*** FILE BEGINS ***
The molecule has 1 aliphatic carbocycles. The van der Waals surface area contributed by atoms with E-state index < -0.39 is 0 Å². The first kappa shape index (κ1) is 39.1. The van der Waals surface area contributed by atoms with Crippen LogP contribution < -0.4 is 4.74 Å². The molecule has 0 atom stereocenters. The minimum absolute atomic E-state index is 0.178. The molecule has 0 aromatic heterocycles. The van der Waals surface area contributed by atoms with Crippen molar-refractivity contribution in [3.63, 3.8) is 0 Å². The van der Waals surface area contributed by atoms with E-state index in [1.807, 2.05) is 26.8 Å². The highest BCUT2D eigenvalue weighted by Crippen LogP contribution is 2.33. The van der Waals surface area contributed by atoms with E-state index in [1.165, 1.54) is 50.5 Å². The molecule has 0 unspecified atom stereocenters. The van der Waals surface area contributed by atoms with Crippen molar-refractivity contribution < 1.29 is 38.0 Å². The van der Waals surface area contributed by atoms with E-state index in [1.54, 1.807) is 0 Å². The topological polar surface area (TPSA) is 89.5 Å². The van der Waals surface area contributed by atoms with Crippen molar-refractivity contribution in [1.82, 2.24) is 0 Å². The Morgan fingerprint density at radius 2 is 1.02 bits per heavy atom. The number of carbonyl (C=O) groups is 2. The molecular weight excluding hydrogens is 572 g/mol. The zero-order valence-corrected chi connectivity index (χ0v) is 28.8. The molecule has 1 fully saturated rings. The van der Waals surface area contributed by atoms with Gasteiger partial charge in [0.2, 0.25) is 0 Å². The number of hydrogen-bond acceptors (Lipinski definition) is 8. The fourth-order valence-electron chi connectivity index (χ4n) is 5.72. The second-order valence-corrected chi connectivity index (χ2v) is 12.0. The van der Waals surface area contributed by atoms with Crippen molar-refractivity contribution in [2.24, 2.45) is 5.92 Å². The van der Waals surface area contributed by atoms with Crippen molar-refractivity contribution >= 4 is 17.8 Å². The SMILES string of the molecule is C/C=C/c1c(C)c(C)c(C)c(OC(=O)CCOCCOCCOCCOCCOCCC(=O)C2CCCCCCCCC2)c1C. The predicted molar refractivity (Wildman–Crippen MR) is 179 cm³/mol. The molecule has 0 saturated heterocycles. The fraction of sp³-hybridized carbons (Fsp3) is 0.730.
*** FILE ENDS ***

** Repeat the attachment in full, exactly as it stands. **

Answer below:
The molecule has 1 aliphatic carbocycles. The van der Waals surface area contributed by atoms with E-state index < -0.39 is 0 Å². The first kappa shape index (κ1) is 39.1. The van der Waals surface area contributed by atoms with Crippen LogP contribution < -0.4 is 4.74 Å². The molecule has 0 atom stereocenters. The minimum absolute atomic E-state index is 0.178. The molecule has 0 aromatic heterocycles. The van der Waals surface area contributed by atoms with Crippen molar-refractivity contribution in [3.63, 3.8) is 0 Å². The van der Waals surface area contributed by atoms with E-state index in [1.807, 2.05) is 26.8 Å². The highest BCUT2D eigenvalue weighted by Crippen LogP contribution is 2.33. The van der Waals surface area contributed by atoms with E-state index in [1.165, 1.54) is 50.5 Å². The molecule has 0 unspecified atom stereocenters. The van der Waals surface area contributed by atoms with Crippen molar-refractivity contribution < 1.29 is 38.0 Å². The van der Waals surface area contributed by atoms with E-state index in [1.54, 1.807) is 0 Å². The topological polar surface area (TPSA) is 89.5 Å². The van der Waals surface area contributed by atoms with Crippen molar-refractivity contribution in [1.82, 2.24) is 0 Å². The Morgan fingerprint density at radius 2 is 1.02 bits per heavy atom. The number of carbonyl (C=O) groups is 2. The molecular weight excluding hydrogens is 572 g/mol. The zero-order valence-corrected chi connectivity index (χ0v) is 28.8. The molecule has 1 fully saturated rings. The van der Waals surface area contributed by atoms with Gasteiger partial charge in [0.2, 0.25) is 0 Å². The number of hydrogen-bond acceptors (Lipinski definition) is 8. The fourth-order valence-electron chi connectivity index (χ4n) is 5.72. The second-order valence-corrected chi connectivity index (χ2v) is 12.0. The van der Waals surface area contributed by atoms with Crippen molar-refractivity contribution in [2.24, 2.45) is 5.92 Å². The van der Waals surface area contributed by atoms with Crippen molar-refractivity contribution >= 4 is 17.8 Å². The SMILES string of the molecule is C/C=C/c1c(C)c(C)c(C)c(OC(=O)CCOCCOCCOCCOCCOCCC(=O)C2CCCCCCCCC2)c1C. The predicted molar refractivity (Wildman–Crippen MR) is 179 cm³/mol. The molecule has 0 saturated heterocycles. The fraction of sp³-hybridized carbons (Fsp3) is 0.730.